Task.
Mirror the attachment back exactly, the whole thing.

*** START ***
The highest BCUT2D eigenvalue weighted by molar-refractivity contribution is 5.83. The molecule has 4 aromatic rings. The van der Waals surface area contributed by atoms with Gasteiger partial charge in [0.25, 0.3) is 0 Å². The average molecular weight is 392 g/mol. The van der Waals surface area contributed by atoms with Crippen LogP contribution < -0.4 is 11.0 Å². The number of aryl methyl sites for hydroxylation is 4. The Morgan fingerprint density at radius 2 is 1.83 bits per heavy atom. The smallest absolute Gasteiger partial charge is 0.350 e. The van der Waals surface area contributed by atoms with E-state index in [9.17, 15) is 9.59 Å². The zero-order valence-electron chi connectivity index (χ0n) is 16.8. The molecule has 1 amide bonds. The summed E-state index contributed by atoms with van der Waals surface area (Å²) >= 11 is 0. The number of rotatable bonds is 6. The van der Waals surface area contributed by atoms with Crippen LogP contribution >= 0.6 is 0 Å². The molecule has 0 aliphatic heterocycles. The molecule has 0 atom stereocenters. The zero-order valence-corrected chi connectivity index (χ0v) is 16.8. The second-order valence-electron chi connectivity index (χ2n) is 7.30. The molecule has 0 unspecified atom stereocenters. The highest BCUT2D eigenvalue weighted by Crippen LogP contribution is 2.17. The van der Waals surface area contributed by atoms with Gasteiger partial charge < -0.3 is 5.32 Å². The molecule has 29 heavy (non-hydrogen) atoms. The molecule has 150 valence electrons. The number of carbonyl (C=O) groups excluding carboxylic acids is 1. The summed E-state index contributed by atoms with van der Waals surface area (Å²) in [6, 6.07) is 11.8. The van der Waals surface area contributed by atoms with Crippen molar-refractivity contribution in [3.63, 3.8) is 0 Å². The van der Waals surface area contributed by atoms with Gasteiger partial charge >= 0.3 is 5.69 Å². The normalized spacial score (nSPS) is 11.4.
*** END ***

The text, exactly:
The highest BCUT2D eigenvalue weighted by molar-refractivity contribution is 5.83. The molecule has 4 aromatic rings. The van der Waals surface area contributed by atoms with Gasteiger partial charge in [0.25, 0.3) is 0 Å². The average molecular weight is 392 g/mol. The van der Waals surface area contributed by atoms with Crippen LogP contribution < -0.4 is 11.0 Å². The number of aryl methyl sites for hydroxylation is 4. The Morgan fingerprint density at radius 2 is 1.83 bits per heavy atom. The smallest absolute Gasteiger partial charge is 0.350 e. The van der Waals surface area contributed by atoms with E-state index in [9.17, 15) is 9.59 Å². The zero-order valence-electron chi connectivity index (χ0n) is 16.8. The molecule has 1 amide bonds. The summed E-state index contributed by atoms with van der Waals surface area (Å²) >= 11 is 0. The number of rotatable bonds is 6. The van der Waals surface area contributed by atoms with Crippen LogP contribution >= 0.6 is 0 Å². The molecule has 0 aliphatic heterocycles. The molecule has 0 atom stereocenters. The zero-order valence-corrected chi connectivity index (χ0v) is 16.8. The second-order valence-electron chi connectivity index (χ2n) is 7.30. The molecule has 0 unspecified atom stereocenters. The highest BCUT2D eigenvalue weighted by Crippen LogP contribution is 2.17. The van der Waals surface area contributed by atoms with Gasteiger partial charge < -0.3 is 5.32 Å². The molecule has 29 heavy (non-hydrogen) atoms. The molecule has 150 valence electrons. The number of carbonyl (C=O) groups excluding carboxylic acids is 1. The summed E-state index contributed by atoms with van der Waals surface area (Å²) in [6, 6.07) is 11.8. The van der Waals surface area contributed by atoms with Crippen molar-refractivity contribution in [3.63, 3.8) is 0 Å². The van der Waals surface area contributed by atoms with Gasteiger partial charge >= 0.3 is 5.69 Å². The normalized spacial score (nSPS) is 11.4.